sales and small profits and thus give yon
a high grade instrument at a moderate
price.' All kinds of small instruments
such as guitars, violins, mandolin's, etc.
Ca 11 at office and 'residence one block
west ef court house.
M. A. Goopkocgh.
Foley's Honey and TtLV
cures colds, prevents pneumonia.
The county court convened
last Wednesday May ist, and
besides allowing the usual grist
of bills, transacted the following
The matter of fixing bonds of
road supervisors, as per the ses
sion laws of 1961 provided, the
court saw fit to fix the bonds of
the various road supervisors at
$5CO, with proper sureties, to be
approved by Judge -Woodward.
Said supervisors are expected to
honestly report all money receiv
ed and expended by them, or
any balance remaining in their
In the matter of the petition
of the Independence and Fall
City Lumber and Improvement
company, and the Lnckiamute
River and Improvement associa
tion asking the court to declare
the Luckiamute river an unnav
igable highway for the floating
of logs and timber and provide
tor the improvement and nsa of
the same, and granting to said
parties certain rights thereon.
The court heard the objections
of H. L. Bash et al. After hear
ing the petitions, objections and
arguments of both sides the
court saw fit to deny all pnv-
eleges prayed for by the peti
tioners. In the matter of establishing
the Philomath ' and Loyd-Settle-ment
road, said report, plat and
survey be recorded and the road
In the matter of collecting
taxes from the Oregon Develop
ment company it was ordered
that said . sum of $348.16, less
said sam of $69.63, be received
in full satisfaction of all taxes
levied or assessed upon the lands
of the Oregon Development com
pany in said Benton county prior
to this date.
Look up the prices on ribbon for
Saturday at Kline's White House,
Onr ladies', men's and children's
shoe department is very complete,
. . Nolan & Callahan.
A gray mare belonging to T. W
B. Smith gave birth to twin calls
yesterday morning. This is a rare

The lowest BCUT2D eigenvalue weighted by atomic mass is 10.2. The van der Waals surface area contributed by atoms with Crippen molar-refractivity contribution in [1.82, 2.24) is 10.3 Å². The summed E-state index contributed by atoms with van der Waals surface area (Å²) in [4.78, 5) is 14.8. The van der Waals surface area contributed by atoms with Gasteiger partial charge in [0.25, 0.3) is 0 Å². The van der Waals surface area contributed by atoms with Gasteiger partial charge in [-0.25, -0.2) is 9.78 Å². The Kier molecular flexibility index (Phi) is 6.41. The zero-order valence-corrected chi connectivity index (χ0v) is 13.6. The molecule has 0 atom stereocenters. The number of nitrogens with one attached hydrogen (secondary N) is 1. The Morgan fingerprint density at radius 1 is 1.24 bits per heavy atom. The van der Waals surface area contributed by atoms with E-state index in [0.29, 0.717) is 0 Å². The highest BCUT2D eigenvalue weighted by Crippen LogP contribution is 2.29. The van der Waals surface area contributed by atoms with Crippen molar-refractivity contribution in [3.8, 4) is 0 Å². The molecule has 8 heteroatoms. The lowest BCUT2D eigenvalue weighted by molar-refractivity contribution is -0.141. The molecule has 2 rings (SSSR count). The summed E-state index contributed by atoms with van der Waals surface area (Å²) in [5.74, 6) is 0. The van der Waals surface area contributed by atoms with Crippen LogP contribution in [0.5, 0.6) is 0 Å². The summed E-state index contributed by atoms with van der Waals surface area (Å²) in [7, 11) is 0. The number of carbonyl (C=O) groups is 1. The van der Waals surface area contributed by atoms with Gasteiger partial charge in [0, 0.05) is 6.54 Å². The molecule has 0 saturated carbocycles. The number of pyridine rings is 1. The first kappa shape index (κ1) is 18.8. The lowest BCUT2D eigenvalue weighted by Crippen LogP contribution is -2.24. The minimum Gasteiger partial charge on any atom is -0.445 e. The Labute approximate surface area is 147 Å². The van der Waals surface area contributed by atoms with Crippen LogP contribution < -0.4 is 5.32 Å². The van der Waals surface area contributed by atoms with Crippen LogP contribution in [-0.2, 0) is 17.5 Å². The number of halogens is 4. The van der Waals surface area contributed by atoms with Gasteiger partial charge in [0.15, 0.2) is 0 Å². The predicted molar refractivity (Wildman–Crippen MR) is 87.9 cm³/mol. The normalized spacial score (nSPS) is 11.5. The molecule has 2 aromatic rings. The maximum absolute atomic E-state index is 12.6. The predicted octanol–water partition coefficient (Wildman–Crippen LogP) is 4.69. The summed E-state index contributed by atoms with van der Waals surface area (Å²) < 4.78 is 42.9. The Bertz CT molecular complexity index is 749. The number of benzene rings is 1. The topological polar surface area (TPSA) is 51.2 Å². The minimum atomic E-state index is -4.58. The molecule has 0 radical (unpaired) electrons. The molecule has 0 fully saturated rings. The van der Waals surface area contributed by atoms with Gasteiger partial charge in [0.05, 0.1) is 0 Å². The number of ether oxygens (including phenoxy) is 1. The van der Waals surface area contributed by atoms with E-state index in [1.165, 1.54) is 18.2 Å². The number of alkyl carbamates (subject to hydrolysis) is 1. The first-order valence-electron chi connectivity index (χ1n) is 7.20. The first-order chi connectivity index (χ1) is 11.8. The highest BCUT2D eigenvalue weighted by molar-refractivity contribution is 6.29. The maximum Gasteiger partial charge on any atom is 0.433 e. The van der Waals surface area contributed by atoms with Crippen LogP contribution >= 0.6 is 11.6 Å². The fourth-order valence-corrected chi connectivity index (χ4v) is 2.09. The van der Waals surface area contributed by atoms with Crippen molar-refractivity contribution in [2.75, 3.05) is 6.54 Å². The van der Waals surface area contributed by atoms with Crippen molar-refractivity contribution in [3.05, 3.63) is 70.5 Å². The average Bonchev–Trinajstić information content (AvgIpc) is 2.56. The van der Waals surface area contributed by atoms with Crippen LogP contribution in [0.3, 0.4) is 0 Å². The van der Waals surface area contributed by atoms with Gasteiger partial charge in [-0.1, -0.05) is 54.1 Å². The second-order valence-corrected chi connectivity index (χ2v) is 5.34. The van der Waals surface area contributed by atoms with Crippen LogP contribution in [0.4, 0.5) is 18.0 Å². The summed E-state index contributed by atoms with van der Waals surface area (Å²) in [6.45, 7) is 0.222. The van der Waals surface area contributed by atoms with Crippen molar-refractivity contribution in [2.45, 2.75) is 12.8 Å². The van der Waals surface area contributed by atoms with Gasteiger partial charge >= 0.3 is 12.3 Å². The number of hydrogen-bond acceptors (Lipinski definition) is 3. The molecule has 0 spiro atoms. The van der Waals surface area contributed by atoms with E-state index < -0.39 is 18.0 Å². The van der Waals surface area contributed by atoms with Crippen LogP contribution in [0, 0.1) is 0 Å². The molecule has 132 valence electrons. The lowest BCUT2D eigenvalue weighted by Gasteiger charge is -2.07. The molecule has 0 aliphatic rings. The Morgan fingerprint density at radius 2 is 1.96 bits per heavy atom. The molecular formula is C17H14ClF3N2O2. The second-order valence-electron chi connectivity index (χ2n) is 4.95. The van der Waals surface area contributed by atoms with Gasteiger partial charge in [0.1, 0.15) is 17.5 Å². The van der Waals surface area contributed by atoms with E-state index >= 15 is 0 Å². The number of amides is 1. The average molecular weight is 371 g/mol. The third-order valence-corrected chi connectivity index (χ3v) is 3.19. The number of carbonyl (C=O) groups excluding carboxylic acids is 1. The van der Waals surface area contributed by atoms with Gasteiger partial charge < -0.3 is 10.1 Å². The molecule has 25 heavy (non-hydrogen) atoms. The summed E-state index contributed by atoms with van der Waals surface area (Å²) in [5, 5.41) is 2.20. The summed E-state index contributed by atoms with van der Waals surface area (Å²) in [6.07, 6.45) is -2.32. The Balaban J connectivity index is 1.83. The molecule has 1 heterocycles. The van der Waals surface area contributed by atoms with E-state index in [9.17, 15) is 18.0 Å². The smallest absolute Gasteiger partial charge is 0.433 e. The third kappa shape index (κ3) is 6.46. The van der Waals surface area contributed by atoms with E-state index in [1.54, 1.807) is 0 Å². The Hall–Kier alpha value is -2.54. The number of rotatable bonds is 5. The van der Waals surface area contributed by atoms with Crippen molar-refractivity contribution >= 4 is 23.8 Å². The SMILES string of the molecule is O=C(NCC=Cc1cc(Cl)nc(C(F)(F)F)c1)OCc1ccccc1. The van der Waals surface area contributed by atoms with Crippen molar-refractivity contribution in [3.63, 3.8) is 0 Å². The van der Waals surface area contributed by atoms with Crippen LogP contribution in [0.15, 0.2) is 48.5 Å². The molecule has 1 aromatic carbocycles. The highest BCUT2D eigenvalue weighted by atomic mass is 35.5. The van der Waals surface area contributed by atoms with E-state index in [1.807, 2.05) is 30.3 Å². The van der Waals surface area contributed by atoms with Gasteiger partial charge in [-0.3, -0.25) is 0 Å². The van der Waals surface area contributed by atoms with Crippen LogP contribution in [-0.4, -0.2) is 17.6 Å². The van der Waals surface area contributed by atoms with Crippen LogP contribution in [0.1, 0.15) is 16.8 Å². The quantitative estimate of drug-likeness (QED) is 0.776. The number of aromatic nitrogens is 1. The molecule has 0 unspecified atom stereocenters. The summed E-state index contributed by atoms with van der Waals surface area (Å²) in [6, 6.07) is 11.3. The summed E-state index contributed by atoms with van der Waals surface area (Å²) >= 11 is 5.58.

Miss Ren a Madole arrived from
Kansas last- Saturday, to ioin her
parents who came to Corvallis from
Iowa several weeks ago.
Mr. Sayers, and family arrived
Saturday from Iowa, and will take
up their residence near Philomath.
Mr. Sayers was a resident of Mon
roe several years ago, but he re
lumed lo Iowa. Homesickness for
Oregon took possession of him and
he determined to come back to this
I. M. Hunter and J.' S. Van
Winkle aie chairmen of committees
representing Corvallis and Albany
Ipdges of the Maccabees to arrange
for a grand excursion to Newport,
June 11th. A program has been
prepared to consist of a band con
cert, jubilee singing, Jeoture on
Maccabee history and workings, ex
emplication of Maccabee drill work,
etc., the whole to conclude with a
big clambake. Round trip tickets
for the day, including the clam
bake may be had for $1.75. Bath
ing in the surf will be furnished to
all excursionist at reduced rates.
Champion Gopher Gun.
Harvey Sergeant is the inventor of a
gopher gun which ' will prove a great
boon to all who are annoyed by "var
mints" of any description. It will kill
anything from a mouse to a grizzly bear,
and it never fails. The price is only
$1.50. For sale by Huston & Bogue, The
Corvallis Commission store, and at the
factory on Main street. See it work,
and buy one,
Putnam Fadeless Dye, Brown, is
the fastest known dye stuff to light
and washing ever used in package
dyes and is very strong, one pack
age producing a medium brown on
three pounds of goods. 1 en cents
per package. Sold by Graham &
For Chief of Police.
I respectfully announce myself as a
candidate for the office of chief of Police,
subject to the will of the voters at the
coming city election. If elected, I pledge
myself to faithfully enforce all city or
dinances without fear or favor.
A. B. Alexander.
For Chief of Police.
I hereby announce myself as a candi
date for chief of police, subject to the de
cision of the voters at the coming city
election. If elected, I promise to dis